Random hash and noise functions on Arduboy?

[quote=“ekem, post:45, topic:1802”]
Let’s try this. How many ideal variations of static would you like for your program? Knowing that much I can write a little something.
[/quote]I’m not trying to draw static on the screen. I’m trying to generate a map. Like for example I could start with grass everywhere and use Perlin noise to place water and white noise to place trees.

And ideally the player should be able to keep scrolling indefinitely and always get more map until the data types max out. Because we’re getting map data from a function, not from an array.

Haha cool!! This link here is actually my source http://nk3r.com/dmp/3/ - how many maps would you like? Like how many replays?

Well obviously it would be nice to have as many possibilities as we can.

The simplex algorithm is better suited to this process, then just pick a value on the gradient generated for land, water, sea etc. What you might do is use the white noise generate to generate values for “chunks”, then store those chunks as seeds for the simplex algorithm. Then each “chunk” will be a byte use that to seed a variation for the simplex. That part will be tricky, I’ll look around some.

Simplex is a replacement for Perlin.

Getting some 2D white noise is the most important thing IMO

I’ll try and be less explanatory here, and cut straight to the point.

Use any hash function to take strings and generate a hash of at least length 8192 bits, or 1024 bytes. Use the resulting hash like a bit array and walk through it for your pixel values.

djb2 will work. I would perform a few operations on the resulting long to fill portions of the screen in one go, as you get 32 bits.

    unsigned long
    hash(unsigned char *str)
    {
        unsigned long hash = 5381;
        int c;

        while (c = *str++)
            hash = ((hash << 5) + hash) + c; /* hash * 33 + c */

        return hash;
    }

http://www.cse.yorku.ca/~oz/hash.html

To find the x and y value, simply use the reverse process for drawing the pixel data from the screen buffer, which can be deducted from the library itself, or from several posts on this board. Except treat the 32-bits like 4 bytes, to mimic the image buffer array in the Arduboy library.

http://community.arduboy.com/t/display-buffer-organization/411/8?u=ekem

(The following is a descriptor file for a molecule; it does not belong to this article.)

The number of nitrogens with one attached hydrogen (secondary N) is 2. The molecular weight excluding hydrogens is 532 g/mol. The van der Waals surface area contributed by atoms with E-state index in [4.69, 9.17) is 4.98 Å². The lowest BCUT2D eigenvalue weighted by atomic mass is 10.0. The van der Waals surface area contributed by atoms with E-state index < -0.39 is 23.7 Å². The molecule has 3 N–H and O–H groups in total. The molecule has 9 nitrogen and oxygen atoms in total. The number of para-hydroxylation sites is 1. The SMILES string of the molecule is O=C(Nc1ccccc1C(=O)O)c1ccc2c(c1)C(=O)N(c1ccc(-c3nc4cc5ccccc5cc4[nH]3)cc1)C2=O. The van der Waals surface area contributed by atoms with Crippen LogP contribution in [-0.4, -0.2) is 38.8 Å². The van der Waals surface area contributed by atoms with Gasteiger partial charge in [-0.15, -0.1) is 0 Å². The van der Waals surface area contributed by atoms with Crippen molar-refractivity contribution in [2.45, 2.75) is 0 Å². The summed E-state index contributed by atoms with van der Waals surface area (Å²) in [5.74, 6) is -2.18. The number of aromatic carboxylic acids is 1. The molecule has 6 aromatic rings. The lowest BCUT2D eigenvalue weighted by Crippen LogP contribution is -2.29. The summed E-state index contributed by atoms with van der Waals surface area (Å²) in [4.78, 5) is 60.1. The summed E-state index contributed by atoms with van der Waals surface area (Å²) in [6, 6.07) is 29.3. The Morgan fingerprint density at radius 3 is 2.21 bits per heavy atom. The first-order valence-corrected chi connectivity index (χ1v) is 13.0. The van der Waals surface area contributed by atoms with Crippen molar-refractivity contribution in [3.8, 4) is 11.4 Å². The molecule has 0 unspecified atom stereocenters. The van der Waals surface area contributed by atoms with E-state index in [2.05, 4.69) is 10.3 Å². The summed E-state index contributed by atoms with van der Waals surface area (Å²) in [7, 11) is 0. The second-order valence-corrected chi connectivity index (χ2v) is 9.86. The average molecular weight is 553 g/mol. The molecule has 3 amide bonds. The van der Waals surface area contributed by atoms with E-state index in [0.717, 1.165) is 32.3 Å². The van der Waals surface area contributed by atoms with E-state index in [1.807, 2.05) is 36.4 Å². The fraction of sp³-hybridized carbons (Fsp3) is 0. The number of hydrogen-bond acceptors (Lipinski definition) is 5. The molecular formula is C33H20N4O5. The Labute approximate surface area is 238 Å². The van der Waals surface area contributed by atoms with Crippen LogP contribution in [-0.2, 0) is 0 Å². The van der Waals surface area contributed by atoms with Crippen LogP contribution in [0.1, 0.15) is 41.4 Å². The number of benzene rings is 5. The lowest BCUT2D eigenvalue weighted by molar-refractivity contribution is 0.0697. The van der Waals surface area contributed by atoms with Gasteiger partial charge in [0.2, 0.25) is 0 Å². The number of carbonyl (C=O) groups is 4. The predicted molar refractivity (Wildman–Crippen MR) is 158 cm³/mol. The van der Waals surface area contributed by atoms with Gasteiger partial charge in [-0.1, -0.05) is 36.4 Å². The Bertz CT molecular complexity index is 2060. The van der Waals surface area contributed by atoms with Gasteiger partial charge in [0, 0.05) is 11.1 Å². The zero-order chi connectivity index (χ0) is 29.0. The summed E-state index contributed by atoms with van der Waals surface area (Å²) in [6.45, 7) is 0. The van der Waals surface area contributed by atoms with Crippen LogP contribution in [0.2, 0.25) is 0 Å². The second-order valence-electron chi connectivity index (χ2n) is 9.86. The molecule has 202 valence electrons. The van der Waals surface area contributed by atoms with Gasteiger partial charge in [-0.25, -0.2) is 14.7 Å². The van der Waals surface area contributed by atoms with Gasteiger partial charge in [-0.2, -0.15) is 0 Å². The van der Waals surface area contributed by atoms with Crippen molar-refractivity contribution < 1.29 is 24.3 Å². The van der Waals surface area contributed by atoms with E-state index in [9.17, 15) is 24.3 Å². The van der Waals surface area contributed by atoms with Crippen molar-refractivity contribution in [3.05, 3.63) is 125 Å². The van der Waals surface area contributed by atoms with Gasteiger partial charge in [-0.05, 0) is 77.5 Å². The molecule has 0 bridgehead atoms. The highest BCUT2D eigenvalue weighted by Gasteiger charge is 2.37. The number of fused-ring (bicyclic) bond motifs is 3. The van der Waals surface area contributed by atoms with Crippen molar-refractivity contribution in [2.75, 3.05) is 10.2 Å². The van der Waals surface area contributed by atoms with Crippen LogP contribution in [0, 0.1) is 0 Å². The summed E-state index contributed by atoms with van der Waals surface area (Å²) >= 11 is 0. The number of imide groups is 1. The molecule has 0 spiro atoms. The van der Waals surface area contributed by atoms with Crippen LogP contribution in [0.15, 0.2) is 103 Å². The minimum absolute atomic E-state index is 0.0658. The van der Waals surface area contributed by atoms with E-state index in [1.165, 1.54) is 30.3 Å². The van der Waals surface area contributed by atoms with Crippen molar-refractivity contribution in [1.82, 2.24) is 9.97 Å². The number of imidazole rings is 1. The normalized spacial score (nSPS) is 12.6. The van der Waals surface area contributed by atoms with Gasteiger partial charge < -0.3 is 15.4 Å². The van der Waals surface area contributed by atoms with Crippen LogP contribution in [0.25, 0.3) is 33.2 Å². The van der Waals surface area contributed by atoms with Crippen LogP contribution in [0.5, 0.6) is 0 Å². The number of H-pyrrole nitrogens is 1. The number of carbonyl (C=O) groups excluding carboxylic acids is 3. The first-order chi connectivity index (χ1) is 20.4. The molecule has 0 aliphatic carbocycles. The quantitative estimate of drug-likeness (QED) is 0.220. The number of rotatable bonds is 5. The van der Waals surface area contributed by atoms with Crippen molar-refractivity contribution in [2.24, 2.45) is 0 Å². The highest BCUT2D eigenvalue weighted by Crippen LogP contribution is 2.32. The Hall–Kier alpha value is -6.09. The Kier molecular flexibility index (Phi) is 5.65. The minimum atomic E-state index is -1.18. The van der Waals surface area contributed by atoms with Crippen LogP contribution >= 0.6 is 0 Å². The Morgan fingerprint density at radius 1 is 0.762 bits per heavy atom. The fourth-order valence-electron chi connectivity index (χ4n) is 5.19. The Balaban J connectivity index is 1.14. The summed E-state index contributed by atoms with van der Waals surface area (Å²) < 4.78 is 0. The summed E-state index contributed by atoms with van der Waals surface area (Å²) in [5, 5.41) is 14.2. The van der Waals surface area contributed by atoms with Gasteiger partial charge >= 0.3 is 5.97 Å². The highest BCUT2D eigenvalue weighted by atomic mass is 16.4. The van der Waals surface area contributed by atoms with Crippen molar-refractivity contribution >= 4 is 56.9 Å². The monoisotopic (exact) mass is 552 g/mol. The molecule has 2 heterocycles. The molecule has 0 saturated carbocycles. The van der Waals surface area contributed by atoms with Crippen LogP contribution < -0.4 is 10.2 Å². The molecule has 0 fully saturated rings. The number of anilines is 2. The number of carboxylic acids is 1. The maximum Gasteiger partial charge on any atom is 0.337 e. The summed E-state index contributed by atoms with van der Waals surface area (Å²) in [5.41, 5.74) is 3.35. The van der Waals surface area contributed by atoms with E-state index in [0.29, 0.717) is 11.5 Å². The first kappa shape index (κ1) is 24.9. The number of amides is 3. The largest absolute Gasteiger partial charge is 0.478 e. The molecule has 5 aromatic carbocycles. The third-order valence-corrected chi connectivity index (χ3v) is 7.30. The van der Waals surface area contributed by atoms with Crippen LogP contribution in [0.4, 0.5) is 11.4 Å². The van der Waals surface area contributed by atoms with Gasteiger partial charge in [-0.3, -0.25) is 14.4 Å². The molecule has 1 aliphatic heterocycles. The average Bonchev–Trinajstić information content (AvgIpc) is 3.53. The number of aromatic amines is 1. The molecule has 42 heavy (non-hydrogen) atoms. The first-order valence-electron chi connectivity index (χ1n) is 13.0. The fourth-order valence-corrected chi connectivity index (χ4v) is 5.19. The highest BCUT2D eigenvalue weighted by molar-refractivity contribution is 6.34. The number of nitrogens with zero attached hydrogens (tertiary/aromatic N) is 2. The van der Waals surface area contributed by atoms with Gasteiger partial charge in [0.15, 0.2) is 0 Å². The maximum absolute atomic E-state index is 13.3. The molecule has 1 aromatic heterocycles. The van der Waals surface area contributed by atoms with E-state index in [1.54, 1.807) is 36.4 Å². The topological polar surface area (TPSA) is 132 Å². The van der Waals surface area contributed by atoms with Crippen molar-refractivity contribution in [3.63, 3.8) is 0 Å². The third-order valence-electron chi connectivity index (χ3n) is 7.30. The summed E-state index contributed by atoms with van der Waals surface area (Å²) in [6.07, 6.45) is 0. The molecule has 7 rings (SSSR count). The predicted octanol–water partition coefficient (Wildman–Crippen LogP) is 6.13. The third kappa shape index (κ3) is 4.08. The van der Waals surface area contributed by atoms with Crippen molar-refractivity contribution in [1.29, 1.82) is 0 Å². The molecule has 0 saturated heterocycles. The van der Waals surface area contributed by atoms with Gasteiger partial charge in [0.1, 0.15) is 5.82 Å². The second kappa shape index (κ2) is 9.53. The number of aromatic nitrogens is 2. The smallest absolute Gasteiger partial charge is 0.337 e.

One hashed string into a long gives you a heck of a lot of bits to work with, and you just need the one character string to create that data, but if the string is longer than the hash, you would just want to use the string. The image buffer for the Arduboy being a perfect or trivial hash gives you this advantage. This is the best method I can think of for generating repeatable “white-noise” for the Arduboy which is storeable and small.

Now you could perform some transformations on the resulting bit-array, like some fractal manipulations or something to further create the psuedo-random effect.

OK, I managed to get a sketch going that has a hash function. It’s just a crappy one. You can see visual artifacts https://codebender.cc/sketch:332942

I’d like to get a better hash function which doesn’t have those

xxHash would do the trick, but unfortunately it seems to be too complicated to be easily extracted in a nice self-contained way that would run on the Arduboy. :frowning:

I got a proof of concept running with the crappy hash function. https://codebender.cc/sketch:332958

Notice how the world is navigable, but never stored in an array anywhere?

I really need a better hash function.

(later edit) BTW, collision detection doesn’t work for negative coordinates. Will need to fix that.

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Remember to include EEPROM.h and SPI.h when using Codebender, and good work : ).

When we talk about walking arrays, or arrays of memory, it doesn’t imply that memory is stored anywhere for future use, just that the space is allocated in working memory to hold the information while it is being processed. The hash generation process allocates an array in memory to hold the chars, bytes or whatever, and usually returns a pointer to the base address in memory, where you decide what to do with the allocated array, keeping in mind the notion a string is an array of chars etc.

In particular, this line is generating your arrays.

(if (hash(x, y, global_seed) % 2 == 0 && hash(x + 1, y, global_seed) % 2 == 0)
    return 1;

I couldn’t get you source to compile in Codebender I’ll take it to the IDE, codebender has older Arduino libs.

[quote=“ekem, post:54, topic:1802”]